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'Ore Mountain' Miniatures: Collector Has a Big Passion for Small Carvings

12/22/2012 7:00 AM
By Dick Wanner Reporter

MOUNT PENN, Pa. — John Klopp had a German pen pal when he was a student at Ephrata High School in Ephrata, Pa., in the late 1950s. Her name was Hildegarde Schultze and she was from the Hartz Mountain region of Germany. Although he never met Fräulein Schultze, Klopp said she instilled in him a passion for collecting that is still going strong after more than half a century.

The objects of Klopp’s passion are hand-carved wooden miniatures, called “Erzgebirges” for the region where they originated. “Ore mountain” is the English translation of “erz” (ore) and “gebirge” (mountain). The region, near the German-Czech Republic border, became an important mining center as early as the 12th century with the discovery of easily recoverable silver deposits. Later, cobalt, tin and uranium (which was used in the production of ornamental glass), were mined.

From the beginning of the mining industry, harsh winters kept the miners at home for months at a time. During those idle hours and days, the miners carved. There was plenty of wood available, and as the ore ran out there was more time available to carve. The region became a major manufacturing region for toys, which were in demand around the world.

The production of Erzgebirges was then, and largely remains, a cottage industry. Some families make large pyramids, Christmas-tree shaped wooden structures which hold candles. Atop the pyramids are fans which rotate as heated air from the candles rises through the fan blades.

Klopp has friends who collect pyramids, which can be big, costly, fragile and take up a lot of space. But Klopp likes miniatures — animals, people, carts, houses — many of which are an inch or less in height. He can, and he has, put dozens of his miniatures in the space occupied by one medium-size pyramid. There are artful Erzgebirge arrangements in every room of Klopp’s house. And there are simple groups of the miniatures crowding every inch of some of his shelves. One glass-front curio case has 80 to 100 figurines on one shelf, and the case has five shelves. And there were more shelves in other parts of his house.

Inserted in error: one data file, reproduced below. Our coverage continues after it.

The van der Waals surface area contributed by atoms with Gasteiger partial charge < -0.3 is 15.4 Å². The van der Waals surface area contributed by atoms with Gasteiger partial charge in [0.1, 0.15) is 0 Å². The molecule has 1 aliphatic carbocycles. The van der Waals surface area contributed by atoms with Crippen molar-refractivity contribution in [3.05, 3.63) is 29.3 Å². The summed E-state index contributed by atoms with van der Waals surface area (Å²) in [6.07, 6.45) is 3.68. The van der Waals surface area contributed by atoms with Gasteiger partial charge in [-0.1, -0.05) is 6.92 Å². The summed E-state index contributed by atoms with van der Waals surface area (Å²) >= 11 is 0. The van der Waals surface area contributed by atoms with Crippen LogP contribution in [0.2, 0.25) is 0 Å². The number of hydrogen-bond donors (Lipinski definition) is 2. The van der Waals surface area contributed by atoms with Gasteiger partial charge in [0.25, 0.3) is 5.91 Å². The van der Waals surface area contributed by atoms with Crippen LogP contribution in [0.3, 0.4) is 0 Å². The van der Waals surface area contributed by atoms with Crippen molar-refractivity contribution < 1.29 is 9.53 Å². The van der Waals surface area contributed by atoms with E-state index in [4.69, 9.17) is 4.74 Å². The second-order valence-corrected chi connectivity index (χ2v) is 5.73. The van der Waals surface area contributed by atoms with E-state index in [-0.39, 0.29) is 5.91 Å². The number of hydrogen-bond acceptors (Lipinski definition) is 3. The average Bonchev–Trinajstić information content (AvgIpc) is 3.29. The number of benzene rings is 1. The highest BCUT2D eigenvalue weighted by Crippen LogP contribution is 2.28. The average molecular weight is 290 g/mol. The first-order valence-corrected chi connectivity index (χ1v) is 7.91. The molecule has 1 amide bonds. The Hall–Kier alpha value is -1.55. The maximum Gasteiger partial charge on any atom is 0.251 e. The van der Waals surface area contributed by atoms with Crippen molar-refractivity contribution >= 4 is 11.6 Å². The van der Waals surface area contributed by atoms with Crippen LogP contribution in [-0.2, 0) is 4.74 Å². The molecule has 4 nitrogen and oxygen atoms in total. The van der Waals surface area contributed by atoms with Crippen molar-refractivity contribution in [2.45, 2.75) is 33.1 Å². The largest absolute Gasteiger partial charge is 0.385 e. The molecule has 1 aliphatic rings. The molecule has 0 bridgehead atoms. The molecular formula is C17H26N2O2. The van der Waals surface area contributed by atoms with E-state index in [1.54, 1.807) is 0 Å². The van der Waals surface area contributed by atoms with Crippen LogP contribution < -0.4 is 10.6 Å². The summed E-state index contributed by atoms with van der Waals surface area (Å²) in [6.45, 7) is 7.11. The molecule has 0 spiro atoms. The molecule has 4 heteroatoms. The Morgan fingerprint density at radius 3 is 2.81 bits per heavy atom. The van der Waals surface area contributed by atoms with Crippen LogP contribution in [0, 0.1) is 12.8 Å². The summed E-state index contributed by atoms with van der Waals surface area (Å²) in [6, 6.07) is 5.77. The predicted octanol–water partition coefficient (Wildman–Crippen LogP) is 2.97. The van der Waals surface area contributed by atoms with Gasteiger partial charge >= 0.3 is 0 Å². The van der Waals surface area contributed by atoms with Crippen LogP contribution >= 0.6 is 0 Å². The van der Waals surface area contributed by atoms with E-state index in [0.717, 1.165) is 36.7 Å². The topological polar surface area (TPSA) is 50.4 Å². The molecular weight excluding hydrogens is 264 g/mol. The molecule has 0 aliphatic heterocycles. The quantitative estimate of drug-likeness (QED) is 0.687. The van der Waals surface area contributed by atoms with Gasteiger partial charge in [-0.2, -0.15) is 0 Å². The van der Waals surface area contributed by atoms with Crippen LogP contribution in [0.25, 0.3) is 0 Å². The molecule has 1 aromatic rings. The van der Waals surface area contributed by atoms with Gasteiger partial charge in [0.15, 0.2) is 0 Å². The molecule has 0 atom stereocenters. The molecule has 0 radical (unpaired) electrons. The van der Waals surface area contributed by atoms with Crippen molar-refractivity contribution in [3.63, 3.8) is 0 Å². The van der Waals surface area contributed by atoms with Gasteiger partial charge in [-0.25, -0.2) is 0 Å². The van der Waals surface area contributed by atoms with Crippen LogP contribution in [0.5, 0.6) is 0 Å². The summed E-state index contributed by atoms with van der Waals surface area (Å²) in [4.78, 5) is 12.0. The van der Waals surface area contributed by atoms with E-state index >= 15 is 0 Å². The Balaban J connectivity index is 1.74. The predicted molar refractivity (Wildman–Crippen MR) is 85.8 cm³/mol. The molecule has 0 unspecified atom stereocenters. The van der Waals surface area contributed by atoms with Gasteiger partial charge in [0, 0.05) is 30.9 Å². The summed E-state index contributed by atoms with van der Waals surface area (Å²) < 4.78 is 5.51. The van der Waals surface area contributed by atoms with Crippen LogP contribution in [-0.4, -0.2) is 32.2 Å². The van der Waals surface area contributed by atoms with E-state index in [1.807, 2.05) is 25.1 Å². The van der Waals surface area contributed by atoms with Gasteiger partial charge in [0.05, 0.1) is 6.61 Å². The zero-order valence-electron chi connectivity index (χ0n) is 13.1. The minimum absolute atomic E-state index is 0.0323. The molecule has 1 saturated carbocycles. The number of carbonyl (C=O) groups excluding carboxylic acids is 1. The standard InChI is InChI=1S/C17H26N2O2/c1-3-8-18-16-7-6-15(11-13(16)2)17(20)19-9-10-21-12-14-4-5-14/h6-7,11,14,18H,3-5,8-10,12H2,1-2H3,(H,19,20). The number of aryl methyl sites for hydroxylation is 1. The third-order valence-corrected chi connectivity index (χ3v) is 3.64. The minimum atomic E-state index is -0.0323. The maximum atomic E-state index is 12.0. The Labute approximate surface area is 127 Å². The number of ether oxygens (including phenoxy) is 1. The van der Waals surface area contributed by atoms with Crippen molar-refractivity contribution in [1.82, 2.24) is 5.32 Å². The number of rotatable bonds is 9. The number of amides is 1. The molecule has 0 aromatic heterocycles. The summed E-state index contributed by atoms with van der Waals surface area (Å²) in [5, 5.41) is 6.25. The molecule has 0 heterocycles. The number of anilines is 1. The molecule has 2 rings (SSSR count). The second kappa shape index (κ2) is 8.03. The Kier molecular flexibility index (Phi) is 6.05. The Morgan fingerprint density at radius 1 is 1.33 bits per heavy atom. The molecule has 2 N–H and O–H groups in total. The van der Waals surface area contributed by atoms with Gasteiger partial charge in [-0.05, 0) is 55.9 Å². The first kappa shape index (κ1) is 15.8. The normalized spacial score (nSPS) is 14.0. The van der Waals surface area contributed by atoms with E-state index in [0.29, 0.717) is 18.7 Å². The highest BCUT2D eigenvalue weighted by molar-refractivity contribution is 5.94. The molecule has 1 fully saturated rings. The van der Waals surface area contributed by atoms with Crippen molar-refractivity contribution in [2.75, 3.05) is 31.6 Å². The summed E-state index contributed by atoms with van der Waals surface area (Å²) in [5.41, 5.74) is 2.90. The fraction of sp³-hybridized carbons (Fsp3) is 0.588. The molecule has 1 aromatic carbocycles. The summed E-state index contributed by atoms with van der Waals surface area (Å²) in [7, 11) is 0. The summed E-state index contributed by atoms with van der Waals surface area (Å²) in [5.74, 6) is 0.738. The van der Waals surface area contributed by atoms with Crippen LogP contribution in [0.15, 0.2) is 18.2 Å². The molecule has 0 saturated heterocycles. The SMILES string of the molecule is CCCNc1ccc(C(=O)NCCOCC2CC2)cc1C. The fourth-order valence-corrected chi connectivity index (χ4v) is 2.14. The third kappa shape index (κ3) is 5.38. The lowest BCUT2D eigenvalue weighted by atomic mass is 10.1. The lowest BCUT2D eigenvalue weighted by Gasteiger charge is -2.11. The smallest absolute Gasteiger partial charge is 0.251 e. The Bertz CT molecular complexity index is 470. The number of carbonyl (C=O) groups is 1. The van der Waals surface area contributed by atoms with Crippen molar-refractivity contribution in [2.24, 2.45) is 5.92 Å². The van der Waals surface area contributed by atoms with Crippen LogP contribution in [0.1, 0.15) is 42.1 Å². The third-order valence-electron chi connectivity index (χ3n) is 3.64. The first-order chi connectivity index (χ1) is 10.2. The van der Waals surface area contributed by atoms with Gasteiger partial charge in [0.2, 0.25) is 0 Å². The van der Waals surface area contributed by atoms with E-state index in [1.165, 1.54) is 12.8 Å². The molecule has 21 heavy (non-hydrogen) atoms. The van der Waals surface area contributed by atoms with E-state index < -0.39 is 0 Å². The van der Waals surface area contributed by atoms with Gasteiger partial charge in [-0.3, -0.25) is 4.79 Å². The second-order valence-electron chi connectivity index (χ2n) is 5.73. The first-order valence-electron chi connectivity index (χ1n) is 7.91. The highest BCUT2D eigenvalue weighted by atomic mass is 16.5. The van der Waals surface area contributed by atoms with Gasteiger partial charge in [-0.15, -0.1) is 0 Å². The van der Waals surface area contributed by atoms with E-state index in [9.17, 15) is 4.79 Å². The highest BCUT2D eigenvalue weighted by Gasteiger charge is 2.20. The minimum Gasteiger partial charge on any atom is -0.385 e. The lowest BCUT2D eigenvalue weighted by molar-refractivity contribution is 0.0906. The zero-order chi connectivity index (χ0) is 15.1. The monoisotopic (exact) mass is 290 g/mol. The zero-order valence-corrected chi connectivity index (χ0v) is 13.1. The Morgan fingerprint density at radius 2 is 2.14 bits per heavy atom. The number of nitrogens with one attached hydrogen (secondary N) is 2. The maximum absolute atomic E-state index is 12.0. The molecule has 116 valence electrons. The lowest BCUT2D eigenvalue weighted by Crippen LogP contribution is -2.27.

Klopp has done considerable research on the figurines, and said they date back to the 1780s. Most were carved from the local forest of cedar and white pine trees. Gradually recognized as German folk art, entire families cooperated to produce the finished pieces. It’s a business model that began generations ago and continues to this day. In the German town of Seiffen alone there are some 50 family owned and operated businesses producing Erzgebirges. One family member might cut out the blanks, another might sand the blanks smooth, and another might do the painting.

The most popular and most collectable Erzgebirges are miniature animals, horse-drawn carts, sleds, houses and people.

Klopp has hundreds of each, and a story for almost every one. He has found Erzgebirges a few miles down the road from Ephrata, he’s found them in North Carolina, Maine, Boston and New York City. And, he has picked some up in his travels to Germany. Klopp worked in finance for Unisys, the computer company, in Blue Bell, Pa., just outside Philadelphia. His job required frequent travel and he still loves to go places.

He had thought on one of his trips that he might meet Hildegarde Schultze, who worked as a librarian, but she died before Klopp traveled to Germany.

Every place he goes, Klopp looks for Erzgebirges. Early pieces can be quite expensive, he said, and contemporary pieces can also command a good price. But Klopp said it’s an affordable hobby because there aren’t a lot of people who collect the miniatures, and antiques dealers sometimes don’t want to bother with them and will sell them at good prices.

Luck can come into play, also. Klopp said his cousin bought a box of broken Erzgebirges at auction for a few dollars and gave them to him. “There were enough parts in the box to put 10 complete wagons together,” he said.

Most of his treasures have come from antiques shops. Some dealers are familiar with the miniatures, some aren’t.

One of Klopp’s favorite stories is about a find in a Maine shop. It’s a tiny castle. After he paid for the item, Klopp noticed a drawer in the base of the piece, and opened it to find a dozen tiny soldiers, all brightly painted and in excellent condition.

Klopp’s advice to the novice Erzgebirge buyer is, “Keep your eyes open. Poke around. If you find them, buy them.”

Dick Wanner can be reached at rwanner.eph@lnpnews.com 

 


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